What appears to be a piece of expressionist art—a man falling headfirst towards the pavement—is actually a memorial for a Hungarian revolutionary, Péter Mansfeld, who was martyred for the cause in 1959.
The Hungarian Revolution began with students, who mounted a peaceful demonstration against the Soviet regime in Budapest on October 23, 1956. Unrest had been brewing for some time, evidenced by the 200,000 people who turned out to call for an independent Hungary. They dismantled communist icons and flags throughout town. Many of the activists were just teenagers, including Péter Mansfeld, then just 16 years old.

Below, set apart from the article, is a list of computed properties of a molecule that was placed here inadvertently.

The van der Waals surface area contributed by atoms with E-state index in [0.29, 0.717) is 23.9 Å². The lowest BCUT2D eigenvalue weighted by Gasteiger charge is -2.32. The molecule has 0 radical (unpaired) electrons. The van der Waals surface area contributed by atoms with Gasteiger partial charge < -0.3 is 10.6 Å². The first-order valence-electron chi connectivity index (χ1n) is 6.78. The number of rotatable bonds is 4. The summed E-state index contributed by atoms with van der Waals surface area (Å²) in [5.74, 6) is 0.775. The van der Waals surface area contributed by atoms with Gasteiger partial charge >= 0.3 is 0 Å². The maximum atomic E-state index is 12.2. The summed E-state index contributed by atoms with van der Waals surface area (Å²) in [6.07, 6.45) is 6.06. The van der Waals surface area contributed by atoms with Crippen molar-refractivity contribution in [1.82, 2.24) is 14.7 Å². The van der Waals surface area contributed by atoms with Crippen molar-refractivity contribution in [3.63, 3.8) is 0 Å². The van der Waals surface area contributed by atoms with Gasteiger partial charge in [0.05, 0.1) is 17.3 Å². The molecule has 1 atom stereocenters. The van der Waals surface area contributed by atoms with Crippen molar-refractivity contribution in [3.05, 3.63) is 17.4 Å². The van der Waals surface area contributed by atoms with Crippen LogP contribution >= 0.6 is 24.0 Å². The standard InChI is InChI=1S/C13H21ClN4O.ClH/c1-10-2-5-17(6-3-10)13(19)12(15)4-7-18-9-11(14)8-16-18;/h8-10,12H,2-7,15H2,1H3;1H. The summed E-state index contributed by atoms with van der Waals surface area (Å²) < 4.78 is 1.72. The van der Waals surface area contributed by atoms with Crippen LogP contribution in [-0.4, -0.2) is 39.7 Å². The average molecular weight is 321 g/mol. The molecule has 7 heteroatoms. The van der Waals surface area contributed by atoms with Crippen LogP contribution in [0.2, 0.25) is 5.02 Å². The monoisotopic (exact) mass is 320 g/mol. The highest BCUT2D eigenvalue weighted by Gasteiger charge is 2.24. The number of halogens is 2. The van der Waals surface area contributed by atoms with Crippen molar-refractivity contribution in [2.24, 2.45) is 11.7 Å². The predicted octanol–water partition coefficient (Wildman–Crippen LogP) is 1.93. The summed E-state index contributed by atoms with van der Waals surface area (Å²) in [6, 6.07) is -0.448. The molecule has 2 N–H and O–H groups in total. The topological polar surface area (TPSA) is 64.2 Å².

|Budapest – history walk of Buda with Tim Richards en||2013||0.4km||site_izi|
|Bullet Hole Markers at the Ministry of Agriculture Building||2019||1km||site_ao|
|Budapest’s Zero Kilometer Stone||2018||0.6km||site_ao|
|Budapest Telephone Museum||2017||0.4km||site_ao|
|Budapest Castle Hill Funicular||2016||0.6km||site_ao|
|Budapest: Heaven in Hungary||2019||0.6km||post|
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